Actuaries work with uncertainty. Join us and you’ll help clients analyse how future events could affect them.
Actuaries work with uncertainty. You’ll learn how to use complex financial and statistical theories to weigh up the risks and estimate the odds of what might happen. Just as important, you’ll develop a flair for presenting your findings in simple, easy‑to‑understand language. What’s more, early client exposure will broaden your experience. There are two business areas you can choose from – both among the leading actuarial practices in the UK: Actuarial Services and People and Organisation.
In Actuarial Services you’ll help clients analyse how future events could affect them. You’ll work with clients from the insurance industry (both life and general insurance), but also from the banking sector (retail and investment), the healthcare sector, the public sector, as well as corporate clients from the non‑financial services sector like energy and utility providers. Your advice could cover everything from managing economic capital, risk management, mergers and acquisitions to company restructures, financial modelling and the viability of new products. Our Actuarial Services team sits within our Risk Assurance practice and is one of the largest growth areas including opportunities to join our team in Mumbai. Click here to find out more.
Our People and Organisation teams sit within our Tax practice and you’ll work in either our Pensions team or Reward and Employment team.
Your training combines on-the-job coaching and formal courses with study for professional qualifications. You'll divide your time between working in the office, visiting clients and studying.
During our five year programme, you’ll study with the Institute and Faculty of Actuaries. Once you’ve completed the exams, you’ll then be fully qualified and a Fellow of the Institute of Actuaries.
You’ll start working towards this during your induction training and it's a considerable commitment, calling for a great deal of self-discipline and motivation.
At PwC we no longer use UCAS tariff as an assessment tool for the majority of our undergraduate and graduate opportunities. However, the Institute and Faculty of Actuaries require you to have:
In addition to this requirement, PwC also require you to have:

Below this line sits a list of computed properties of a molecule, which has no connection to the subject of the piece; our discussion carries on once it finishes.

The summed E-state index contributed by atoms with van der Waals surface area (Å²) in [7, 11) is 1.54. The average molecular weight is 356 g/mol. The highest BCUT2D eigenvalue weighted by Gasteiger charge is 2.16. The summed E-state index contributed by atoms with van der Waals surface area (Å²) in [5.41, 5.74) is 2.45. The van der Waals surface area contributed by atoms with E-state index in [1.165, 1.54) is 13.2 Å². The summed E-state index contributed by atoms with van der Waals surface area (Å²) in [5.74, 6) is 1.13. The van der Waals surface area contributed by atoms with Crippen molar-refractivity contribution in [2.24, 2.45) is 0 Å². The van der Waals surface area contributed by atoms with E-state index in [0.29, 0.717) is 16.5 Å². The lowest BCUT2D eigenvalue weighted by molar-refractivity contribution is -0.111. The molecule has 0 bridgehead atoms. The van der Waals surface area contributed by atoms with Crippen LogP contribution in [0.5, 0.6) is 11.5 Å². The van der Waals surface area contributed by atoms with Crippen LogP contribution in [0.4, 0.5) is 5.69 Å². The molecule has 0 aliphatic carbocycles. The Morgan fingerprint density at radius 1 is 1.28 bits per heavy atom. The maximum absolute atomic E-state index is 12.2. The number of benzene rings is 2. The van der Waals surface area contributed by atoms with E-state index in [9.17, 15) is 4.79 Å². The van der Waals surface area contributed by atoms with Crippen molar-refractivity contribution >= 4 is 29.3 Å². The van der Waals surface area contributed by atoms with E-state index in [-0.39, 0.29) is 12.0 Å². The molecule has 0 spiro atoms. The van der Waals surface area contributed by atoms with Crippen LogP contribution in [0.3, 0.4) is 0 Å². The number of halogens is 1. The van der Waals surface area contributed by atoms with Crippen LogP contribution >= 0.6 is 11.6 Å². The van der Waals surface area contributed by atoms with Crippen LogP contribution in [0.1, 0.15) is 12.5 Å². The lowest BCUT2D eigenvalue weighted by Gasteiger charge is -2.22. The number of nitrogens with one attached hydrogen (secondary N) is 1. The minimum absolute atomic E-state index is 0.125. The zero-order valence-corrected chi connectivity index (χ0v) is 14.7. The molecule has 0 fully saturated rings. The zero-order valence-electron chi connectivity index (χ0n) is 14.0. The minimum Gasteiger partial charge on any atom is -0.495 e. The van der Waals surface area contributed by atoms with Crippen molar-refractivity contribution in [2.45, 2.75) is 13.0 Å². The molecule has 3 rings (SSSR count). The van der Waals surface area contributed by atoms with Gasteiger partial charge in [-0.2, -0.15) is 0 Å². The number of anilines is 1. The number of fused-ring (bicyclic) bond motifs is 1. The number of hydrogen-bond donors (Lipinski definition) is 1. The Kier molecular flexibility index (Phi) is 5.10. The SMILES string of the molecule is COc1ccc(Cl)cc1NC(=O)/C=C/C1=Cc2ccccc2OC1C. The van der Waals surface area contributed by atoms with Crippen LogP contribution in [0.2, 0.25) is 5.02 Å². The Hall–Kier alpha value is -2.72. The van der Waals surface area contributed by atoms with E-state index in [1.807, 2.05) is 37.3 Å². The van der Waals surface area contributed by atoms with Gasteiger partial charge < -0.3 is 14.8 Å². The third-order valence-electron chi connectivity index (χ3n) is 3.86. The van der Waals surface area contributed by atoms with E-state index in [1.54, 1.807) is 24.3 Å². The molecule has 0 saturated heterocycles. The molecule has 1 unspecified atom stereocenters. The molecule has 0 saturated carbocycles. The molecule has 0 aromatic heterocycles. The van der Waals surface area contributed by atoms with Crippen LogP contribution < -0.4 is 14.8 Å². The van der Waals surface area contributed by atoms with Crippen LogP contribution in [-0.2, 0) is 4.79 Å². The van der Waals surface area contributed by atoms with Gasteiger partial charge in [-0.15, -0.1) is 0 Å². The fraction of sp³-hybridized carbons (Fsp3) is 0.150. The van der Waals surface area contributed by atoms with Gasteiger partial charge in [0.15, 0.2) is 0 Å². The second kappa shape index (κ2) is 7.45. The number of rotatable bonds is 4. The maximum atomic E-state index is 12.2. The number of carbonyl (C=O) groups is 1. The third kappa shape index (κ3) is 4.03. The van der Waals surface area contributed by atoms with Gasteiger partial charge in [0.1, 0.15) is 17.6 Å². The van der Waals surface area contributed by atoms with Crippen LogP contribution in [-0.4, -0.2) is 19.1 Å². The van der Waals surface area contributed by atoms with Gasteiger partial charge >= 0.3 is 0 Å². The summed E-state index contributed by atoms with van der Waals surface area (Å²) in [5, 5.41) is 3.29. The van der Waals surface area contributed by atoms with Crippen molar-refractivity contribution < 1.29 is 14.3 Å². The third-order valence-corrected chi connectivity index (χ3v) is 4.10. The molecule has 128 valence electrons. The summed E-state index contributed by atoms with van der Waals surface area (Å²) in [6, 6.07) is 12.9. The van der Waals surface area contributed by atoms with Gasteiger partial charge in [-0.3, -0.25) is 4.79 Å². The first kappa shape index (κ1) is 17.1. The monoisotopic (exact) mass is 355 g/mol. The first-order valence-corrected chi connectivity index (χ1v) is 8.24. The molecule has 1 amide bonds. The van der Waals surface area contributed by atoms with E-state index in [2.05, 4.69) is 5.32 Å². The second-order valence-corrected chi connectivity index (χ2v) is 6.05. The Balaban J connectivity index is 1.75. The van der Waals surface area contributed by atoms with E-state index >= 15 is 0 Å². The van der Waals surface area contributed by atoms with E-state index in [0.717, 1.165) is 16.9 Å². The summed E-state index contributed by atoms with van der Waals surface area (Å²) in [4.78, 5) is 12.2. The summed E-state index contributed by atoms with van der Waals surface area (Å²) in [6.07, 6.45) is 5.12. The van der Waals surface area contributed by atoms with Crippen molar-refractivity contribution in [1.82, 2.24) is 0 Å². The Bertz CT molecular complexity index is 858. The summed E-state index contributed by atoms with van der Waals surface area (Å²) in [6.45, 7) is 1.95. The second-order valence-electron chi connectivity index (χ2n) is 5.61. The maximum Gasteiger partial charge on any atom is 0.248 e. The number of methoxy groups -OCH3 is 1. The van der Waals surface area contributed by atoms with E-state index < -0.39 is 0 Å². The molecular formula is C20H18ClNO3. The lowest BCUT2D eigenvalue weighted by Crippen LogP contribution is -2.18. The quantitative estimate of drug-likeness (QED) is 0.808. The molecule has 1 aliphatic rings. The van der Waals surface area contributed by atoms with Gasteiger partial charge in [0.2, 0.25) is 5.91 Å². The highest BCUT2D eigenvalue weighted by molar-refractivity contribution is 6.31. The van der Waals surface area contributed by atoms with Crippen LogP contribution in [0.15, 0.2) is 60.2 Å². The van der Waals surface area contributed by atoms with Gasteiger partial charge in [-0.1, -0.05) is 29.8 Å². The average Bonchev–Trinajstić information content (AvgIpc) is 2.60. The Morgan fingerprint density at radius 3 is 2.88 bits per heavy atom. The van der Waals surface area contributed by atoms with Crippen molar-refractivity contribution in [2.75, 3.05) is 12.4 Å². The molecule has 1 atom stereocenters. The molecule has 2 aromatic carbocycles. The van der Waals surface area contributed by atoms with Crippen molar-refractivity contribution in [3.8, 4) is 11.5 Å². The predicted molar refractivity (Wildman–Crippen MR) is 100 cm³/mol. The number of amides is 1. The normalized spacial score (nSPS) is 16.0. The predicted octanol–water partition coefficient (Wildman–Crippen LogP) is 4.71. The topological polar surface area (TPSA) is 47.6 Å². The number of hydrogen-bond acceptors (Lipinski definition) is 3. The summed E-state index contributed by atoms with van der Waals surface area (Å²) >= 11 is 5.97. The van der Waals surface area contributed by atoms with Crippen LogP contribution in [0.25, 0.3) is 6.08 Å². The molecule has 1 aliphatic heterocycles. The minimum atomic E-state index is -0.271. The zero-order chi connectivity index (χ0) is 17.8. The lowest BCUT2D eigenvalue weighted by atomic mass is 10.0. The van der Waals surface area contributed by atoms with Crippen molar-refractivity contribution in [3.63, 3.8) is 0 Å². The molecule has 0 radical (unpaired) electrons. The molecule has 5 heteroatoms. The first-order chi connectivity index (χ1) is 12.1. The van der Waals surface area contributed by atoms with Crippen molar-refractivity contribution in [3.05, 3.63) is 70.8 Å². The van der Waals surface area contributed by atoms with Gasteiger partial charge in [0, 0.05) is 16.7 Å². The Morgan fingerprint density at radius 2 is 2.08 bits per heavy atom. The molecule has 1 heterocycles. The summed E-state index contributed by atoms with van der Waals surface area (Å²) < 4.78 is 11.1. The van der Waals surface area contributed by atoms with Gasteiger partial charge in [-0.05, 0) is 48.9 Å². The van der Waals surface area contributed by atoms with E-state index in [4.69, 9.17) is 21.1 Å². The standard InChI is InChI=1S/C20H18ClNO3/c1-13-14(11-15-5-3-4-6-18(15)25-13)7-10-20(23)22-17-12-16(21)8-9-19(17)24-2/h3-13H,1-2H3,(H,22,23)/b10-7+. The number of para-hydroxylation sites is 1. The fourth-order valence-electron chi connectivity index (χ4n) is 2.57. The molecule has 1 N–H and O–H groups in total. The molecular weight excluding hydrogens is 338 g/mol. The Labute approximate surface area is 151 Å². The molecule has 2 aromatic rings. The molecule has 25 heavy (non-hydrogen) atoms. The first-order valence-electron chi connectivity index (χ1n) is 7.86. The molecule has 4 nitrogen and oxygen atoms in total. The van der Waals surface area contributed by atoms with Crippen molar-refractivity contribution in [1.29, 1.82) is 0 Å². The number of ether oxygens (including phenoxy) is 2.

If you would like to find out more about the requirements for the IFoA please refer to the following link - www.actuaries.org.uk/become-actuary/how-become-actuary
Compared to traditional Actuarial firms, with PwC you’ll gain practical experience of working with multidisciplinary PwC practices such as tax, accounting, regulatory, business recovery or deal experts on a wide range of client projects. This will help you develop analytical, technical, communication, project management and networking skills while building your business awareness and industry knowledge.
As an associate, you’ll work on a variety of clients so you build a global commercial awareness across different financial (and non-financial) institutions. From day one, you’ll have project management responsibilities and will be given opportunities to present the results of your statistical modelling to senior colleagues and clients. To support you in your exams, you will be given time off to study. As well as a study mentor, you’ll have a large network of other actuarial students there for support and celebrations for exam passes.
We’re proud of our inclusive culture and have a strong focus on well-being. An important job for an associate is to organise social events for their team that could range from go-karting, escape rooms or dinner out.
The era of AI is an exciting time to start a career as an actuary. With access to data increasing, so is the demand for actuarial expertise. The growing capability of machine learning reduces the time spent processing and cleansing data, and increases the focus of the actuary’s role to challenging assumptions and results. The crucial skill of an actuarial consultant will be the ability to demystify these models to clients and clearly communicate the conclusions that can be drawn from data trends.